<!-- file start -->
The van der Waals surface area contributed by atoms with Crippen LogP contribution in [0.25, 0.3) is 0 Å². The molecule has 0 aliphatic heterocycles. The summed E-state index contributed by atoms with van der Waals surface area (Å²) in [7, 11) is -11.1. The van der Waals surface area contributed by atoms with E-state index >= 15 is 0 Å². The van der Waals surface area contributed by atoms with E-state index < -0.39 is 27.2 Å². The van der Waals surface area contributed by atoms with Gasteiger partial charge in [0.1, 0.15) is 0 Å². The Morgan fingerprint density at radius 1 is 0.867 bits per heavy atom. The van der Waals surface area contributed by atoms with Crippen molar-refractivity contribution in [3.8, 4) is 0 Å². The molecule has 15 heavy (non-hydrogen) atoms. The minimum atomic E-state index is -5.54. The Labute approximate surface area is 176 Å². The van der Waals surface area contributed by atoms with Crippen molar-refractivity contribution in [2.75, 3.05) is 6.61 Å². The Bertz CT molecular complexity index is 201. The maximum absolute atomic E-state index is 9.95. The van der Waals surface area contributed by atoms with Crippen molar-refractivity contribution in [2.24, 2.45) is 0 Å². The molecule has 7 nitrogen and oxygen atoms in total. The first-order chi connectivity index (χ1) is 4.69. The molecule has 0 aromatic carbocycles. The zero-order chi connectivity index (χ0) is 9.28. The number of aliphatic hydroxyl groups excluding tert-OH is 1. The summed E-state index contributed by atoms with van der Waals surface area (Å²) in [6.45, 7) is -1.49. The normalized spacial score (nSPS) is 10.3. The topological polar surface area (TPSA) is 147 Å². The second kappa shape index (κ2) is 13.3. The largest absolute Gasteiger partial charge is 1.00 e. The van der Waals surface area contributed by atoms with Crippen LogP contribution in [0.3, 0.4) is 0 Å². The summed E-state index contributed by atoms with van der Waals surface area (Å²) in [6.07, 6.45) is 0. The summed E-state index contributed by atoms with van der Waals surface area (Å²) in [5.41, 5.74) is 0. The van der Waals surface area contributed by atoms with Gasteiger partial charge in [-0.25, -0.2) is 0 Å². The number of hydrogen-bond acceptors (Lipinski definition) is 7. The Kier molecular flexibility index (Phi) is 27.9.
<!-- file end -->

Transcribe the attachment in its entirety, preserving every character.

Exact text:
The van der Waals surface area contributed by atoms with Crippen LogP contribution in [0.25, 0.3) is 0 Å². The molecule has 0 aliphatic heterocycles. The summed E-state index contributed by atoms with van der Waals surface area (Å²) in [7, 11) is -11.1. The van der Waals surface area contributed by atoms with E-state index >= 15 is 0 Å². The van der Waals surface area contributed by atoms with E-state index < -0.39 is 27.2 Å². The van der Waals surface area contributed by atoms with Gasteiger partial charge in [0.1, 0.15) is 0 Å². The Morgan fingerprint density at radius 1 is 0.867 bits per heavy atom. The van der Waals surface area contributed by atoms with Crippen molar-refractivity contribution in [3.8, 4) is 0 Å². The molecule has 15 heavy (non-hydrogen) atoms. The minimum atomic E-state index is -5.54. The Labute approximate surface area is 176 Å². The van der Waals surface area contributed by atoms with Crippen molar-refractivity contribution in [2.75, 3.05) is 6.61 Å². The Bertz CT molecular complexity index is 201. The maximum absolute atomic E-state index is 9.95. The van der Waals surface area contributed by atoms with Crippen molar-refractivity contribution in [2.24, 2.45) is 0 Å². The molecule has 7 nitrogen and oxygen atoms in total. The first-order chi connectivity index (χ1) is 4.69. The molecule has 0 aromatic carbocycles. The zero-order chi connectivity index (χ0) is 9.28. The number of aliphatic hydroxyl groups excluding tert-OH is 1. The summed E-state index contributed by atoms with van der Waals surface area (Å²) in [6.45, 7) is -1.49. The normalized spacial score (nSPS) is 10.3. The topological polar surface area (TPSA) is 147 Å². The second kappa shape index (κ2) is 13.3. The largest absolute Gasteiger partial charge is 1.00 e. The van der Waals surface area contributed by atoms with Crippen LogP contribution in [0.3, 0.4) is 0 Å². The summed E-state index contributed by atoms with van der Waals surface area (Å²) in [6.07, 6.45) is 0. The summed E-state index contributed by atoms with van der Waals surface area (Å²) in [5.41, 5.74) is 0. The van der Waals surface area contributed by atoms with Gasteiger partial charge in [-0.25, -0.2) is 0 Å². The number of hydrogen-bond acceptors (Lipinski definition) is 7. The Kier molecular flexibility index (Phi) is 27.9.